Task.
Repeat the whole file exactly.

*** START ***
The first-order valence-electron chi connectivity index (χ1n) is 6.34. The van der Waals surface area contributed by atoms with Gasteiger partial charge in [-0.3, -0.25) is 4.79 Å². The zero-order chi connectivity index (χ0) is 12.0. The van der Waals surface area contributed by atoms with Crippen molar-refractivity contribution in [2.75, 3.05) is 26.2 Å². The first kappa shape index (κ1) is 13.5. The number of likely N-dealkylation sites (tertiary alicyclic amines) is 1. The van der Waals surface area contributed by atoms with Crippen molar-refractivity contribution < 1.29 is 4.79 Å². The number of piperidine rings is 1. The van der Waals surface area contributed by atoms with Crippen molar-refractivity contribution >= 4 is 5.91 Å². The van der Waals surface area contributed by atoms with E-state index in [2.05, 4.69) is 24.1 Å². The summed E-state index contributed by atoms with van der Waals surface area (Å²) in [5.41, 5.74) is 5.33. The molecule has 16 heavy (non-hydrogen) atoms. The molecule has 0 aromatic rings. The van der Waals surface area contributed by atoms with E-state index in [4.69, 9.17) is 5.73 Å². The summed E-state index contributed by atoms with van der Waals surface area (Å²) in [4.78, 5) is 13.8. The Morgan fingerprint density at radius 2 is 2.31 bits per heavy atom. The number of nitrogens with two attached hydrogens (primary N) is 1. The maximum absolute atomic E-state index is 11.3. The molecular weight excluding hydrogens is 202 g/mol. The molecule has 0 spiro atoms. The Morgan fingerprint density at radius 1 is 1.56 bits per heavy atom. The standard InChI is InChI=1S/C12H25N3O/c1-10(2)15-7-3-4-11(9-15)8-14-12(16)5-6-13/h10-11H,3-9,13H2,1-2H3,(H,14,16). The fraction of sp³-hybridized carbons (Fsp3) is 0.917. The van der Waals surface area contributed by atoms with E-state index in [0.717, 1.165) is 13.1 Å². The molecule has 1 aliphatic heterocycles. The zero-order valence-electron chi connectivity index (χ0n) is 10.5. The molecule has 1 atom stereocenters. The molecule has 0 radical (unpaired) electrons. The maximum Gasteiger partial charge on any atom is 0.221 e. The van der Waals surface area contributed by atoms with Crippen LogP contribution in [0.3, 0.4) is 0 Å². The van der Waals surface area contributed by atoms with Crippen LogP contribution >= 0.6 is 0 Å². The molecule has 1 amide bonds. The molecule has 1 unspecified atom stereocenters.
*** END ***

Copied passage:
The first-order valence-electron chi connectivity index (χ1n) is 6.34. The van der Waals surface area contributed by atoms with Gasteiger partial charge in [-0.3, -0.25) is 4.79 Å². The zero-order chi connectivity index (χ0) is 12.0. The van der Waals surface area contributed by atoms with Crippen molar-refractivity contribution in [2.75, 3.05) is 26.2 Å². The first kappa shape index (κ1) is 13.5. The number of likely N-dealkylation sites (tertiary alicyclic amines) is 1. The van der Waals surface area contributed by atoms with Crippen molar-refractivity contribution < 1.29 is 4.79 Å². The number of piperidine rings is 1. The van der Waals surface area contributed by atoms with Crippen molar-refractivity contribution >= 4 is 5.91 Å². The van der Waals surface area contributed by atoms with E-state index in [2.05, 4.69) is 24.1 Å². The summed E-state index contributed by atoms with van der Waals surface area (Å²) in [5.41, 5.74) is 5.33. The molecule has 16 heavy (non-hydrogen) atoms. The molecule has 0 aromatic rings. The van der Waals surface area contributed by atoms with E-state index in [4.69, 9.17) is 5.73 Å². The summed E-state index contributed by atoms with van der Waals surface area (Å²) in [4.78, 5) is 13.8. The Morgan fingerprint density at radius 2 is 2.31 bits per heavy atom. The number of nitrogens with two attached hydrogens (primary N) is 1. The maximum absolute atomic E-state index is 11.3. The molecular weight excluding hydrogens is 202 g/mol. The molecule has 0 spiro atoms. The Morgan fingerprint density at radius 1 is 1.56 bits per heavy atom. The standard InChI is InChI=1S/C12H25N3O/c1-10(2)15-7-3-4-11(9-15)8-14-12(16)5-6-13/h10-11H,3-9,13H2,1-2H3,(H,14,16). The fraction of sp³-hybridized carbons (Fsp3) is 0.917. The van der Waals surface area contributed by atoms with E-state index in [0.717, 1.165) is 13.1 Å². The molecule has 1 aliphatic heterocycles. The zero-order valence-electron chi connectivity index (χ0n) is 10.5. The molecule has 1 atom stereocenters. The molecule has 0 radical (unpaired) electrons. The maximum Gasteiger partial charge on any atom is 0.221 e. The van der Waals surface area contributed by atoms with Crippen LogP contribution in [0.3, 0.4) is 0 Å². The van der Waals surface area contributed by atoms with Crippen LogP contribution >= 0.6 is 0 Å². The molecule has 1 amide bonds. The molecule has 1 unspecified atom stereocenters.